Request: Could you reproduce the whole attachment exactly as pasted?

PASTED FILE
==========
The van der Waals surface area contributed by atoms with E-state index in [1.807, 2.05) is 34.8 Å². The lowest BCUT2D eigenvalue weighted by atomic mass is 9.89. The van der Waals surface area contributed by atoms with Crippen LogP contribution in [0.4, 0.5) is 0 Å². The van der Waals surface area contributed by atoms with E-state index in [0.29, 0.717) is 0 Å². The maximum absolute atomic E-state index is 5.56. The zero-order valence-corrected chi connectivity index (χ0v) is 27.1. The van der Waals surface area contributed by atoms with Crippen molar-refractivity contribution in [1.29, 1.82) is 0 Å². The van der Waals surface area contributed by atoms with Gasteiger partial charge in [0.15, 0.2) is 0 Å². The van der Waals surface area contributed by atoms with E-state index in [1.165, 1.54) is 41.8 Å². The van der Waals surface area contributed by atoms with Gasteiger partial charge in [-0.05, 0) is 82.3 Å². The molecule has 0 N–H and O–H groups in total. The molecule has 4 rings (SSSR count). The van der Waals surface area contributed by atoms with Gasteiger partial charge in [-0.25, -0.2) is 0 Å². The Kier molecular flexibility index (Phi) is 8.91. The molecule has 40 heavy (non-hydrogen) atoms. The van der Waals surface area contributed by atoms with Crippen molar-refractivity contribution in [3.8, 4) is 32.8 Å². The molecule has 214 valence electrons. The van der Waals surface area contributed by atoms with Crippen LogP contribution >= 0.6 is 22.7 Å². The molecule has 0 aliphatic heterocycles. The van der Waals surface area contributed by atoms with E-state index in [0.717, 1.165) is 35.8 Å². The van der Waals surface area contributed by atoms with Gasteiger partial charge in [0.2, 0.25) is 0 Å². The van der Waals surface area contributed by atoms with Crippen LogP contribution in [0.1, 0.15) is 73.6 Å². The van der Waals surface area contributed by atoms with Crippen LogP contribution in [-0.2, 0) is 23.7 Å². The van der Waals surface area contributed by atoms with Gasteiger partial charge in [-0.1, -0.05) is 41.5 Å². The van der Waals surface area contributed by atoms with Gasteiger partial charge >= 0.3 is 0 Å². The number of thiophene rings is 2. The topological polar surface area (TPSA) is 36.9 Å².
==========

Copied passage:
The van der Waals surface area contributed by atoms with E-state index in [1.807, 2.05) is 34.8 Å². The lowest BCUT2D eigenvalue weighted by atomic mass is 9.89. The van der Waals surface area contributed by atoms with Crippen LogP contribution in [0.4, 0.5) is 0 Å². The van der Waals surface area contributed by atoms with E-state index in [0.29, 0.717) is 0 Å². The maximum absolute atomic E-state index is 5.56. The zero-order valence-corrected chi connectivity index (χ0v) is 27.1. The van der Waals surface area contributed by atoms with Crippen molar-refractivity contribution in [1.29, 1.82) is 0 Å². The van der Waals surface area contributed by atoms with Gasteiger partial charge in [0.15, 0.2) is 0 Å². The van der Waals surface area contributed by atoms with E-state index in [1.165, 1.54) is 41.8 Å². The van der Waals surface area contributed by atoms with Gasteiger partial charge in [-0.05, 0) is 82.3 Å². The molecule has 0 N–H and O–H groups in total. The molecule has 4 rings (SSSR count). The van der Waals surface area contributed by atoms with Gasteiger partial charge in [-0.25, -0.2) is 0 Å². The Kier molecular flexibility index (Phi) is 8.91. The molecule has 40 heavy (non-hydrogen) atoms. The van der Waals surface area contributed by atoms with Crippen molar-refractivity contribution in [3.8, 4) is 32.8 Å². The molecule has 214 valence electrons. The van der Waals surface area contributed by atoms with Crippen LogP contribution >= 0.6 is 22.7 Å². The molecule has 0 aliphatic heterocycles. The van der Waals surface area contributed by atoms with E-state index in [0.717, 1.165) is 35.8 Å². The van der Waals surface area contributed by atoms with Gasteiger partial charge in [0.2, 0.25) is 0 Å². The van der Waals surface area contributed by atoms with Crippen LogP contribution in [0.1, 0.15) is 73.6 Å². The van der Waals surface area contributed by atoms with Crippen LogP contribution in [-0.2, 0) is 23.7 Å². The van der Waals surface area contributed by atoms with Gasteiger partial charge in [-0.1, -0.05) is 41.5 Å². The van der Waals surface area contributed by atoms with Gasteiger partial charge >= 0.3 is 0 Å². The number of thiophene rings is 2. The topological polar surface area (TPSA) is 36.9 Å².